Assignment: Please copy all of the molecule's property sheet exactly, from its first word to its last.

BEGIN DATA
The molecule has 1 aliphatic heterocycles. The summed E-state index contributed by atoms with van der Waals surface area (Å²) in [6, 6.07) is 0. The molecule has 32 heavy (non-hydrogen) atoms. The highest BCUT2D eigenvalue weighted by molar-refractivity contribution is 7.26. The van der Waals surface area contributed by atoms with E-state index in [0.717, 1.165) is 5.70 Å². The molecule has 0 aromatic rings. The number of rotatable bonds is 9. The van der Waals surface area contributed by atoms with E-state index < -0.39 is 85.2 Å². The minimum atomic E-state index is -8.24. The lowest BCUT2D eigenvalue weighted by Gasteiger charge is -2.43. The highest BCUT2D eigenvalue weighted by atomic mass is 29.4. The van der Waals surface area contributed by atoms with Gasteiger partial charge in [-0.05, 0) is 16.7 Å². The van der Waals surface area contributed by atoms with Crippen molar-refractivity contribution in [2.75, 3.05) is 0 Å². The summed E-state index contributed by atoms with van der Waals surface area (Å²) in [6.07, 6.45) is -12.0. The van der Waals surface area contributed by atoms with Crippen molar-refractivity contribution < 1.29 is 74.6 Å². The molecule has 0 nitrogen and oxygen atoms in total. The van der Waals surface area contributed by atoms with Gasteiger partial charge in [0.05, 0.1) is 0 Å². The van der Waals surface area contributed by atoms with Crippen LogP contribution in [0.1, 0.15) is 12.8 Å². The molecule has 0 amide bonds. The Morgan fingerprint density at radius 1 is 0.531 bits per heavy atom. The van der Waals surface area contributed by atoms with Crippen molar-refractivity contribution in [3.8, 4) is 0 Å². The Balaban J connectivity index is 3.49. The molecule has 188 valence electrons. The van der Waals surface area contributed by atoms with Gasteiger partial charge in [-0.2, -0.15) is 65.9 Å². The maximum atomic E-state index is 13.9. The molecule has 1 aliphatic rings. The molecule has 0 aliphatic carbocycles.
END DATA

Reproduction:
The molecule has 1 aliphatic heterocycles. The summed E-state index contributed by atoms with van der Waals surface area (Å²) in [6, 6.07) is 0. The molecule has 32 heavy (non-hydrogen) atoms. The highest BCUT2D eigenvalue weighted by molar-refractivity contribution is 7.26. The van der Waals surface area contributed by atoms with E-state index in [0.717, 1.165) is 5.70 Å². The molecule has 0 aromatic rings. The number of rotatable bonds is 9. The van der Waals surface area contributed by atoms with E-state index < -0.39 is 85.2 Å². The minimum atomic E-state index is -8.24. The lowest BCUT2D eigenvalue weighted by Gasteiger charge is -2.43. The highest BCUT2D eigenvalue weighted by atomic mass is 29.4. The van der Waals surface area contributed by atoms with Gasteiger partial charge in [-0.05, 0) is 16.7 Å². The van der Waals surface area contributed by atoms with Crippen molar-refractivity contribution in [2.75, 3.05) is 0 Å². The summed E-state index contributed by atoms with van der Waals surface area (Å²) in [6.07, 6.45) is -12.0. The van der Waals surface area contributed by atoms with Crippen molar-refractivity contribution < 1.29 is 74.6 Å². The molecule has 0 nitrogen and oxygen atoms in total. The van der Waals surface area contributed by atoms with Gasteiger partial charge in [0.05, 0.1) is 0 Å². The van der Waals surface area contributed by atoms with Crippen LogP contribution in [0.1, 0.15) is 12.8 Å². The molecule has 0 amide bonds. The Morgan fingerprint density at radius 1 is 0.531 bits per heavy atom. The van der Waals surface area contributed by atoms with Crippen molar-refractivity contribution in [3.8, 4) is 0 Å². The Balaban J connectivity index is 3.49. The molecule has 188 valence electrons. The van der Waals surface area contributed by atoms with Gasteiger partial charge in [-0.2, -0.15) is 65.9 Å². The maximum atomic E-state index is 13.9. The molecule has 1 aliphatic rings. The molecule has 0 aliphatic carbocycles.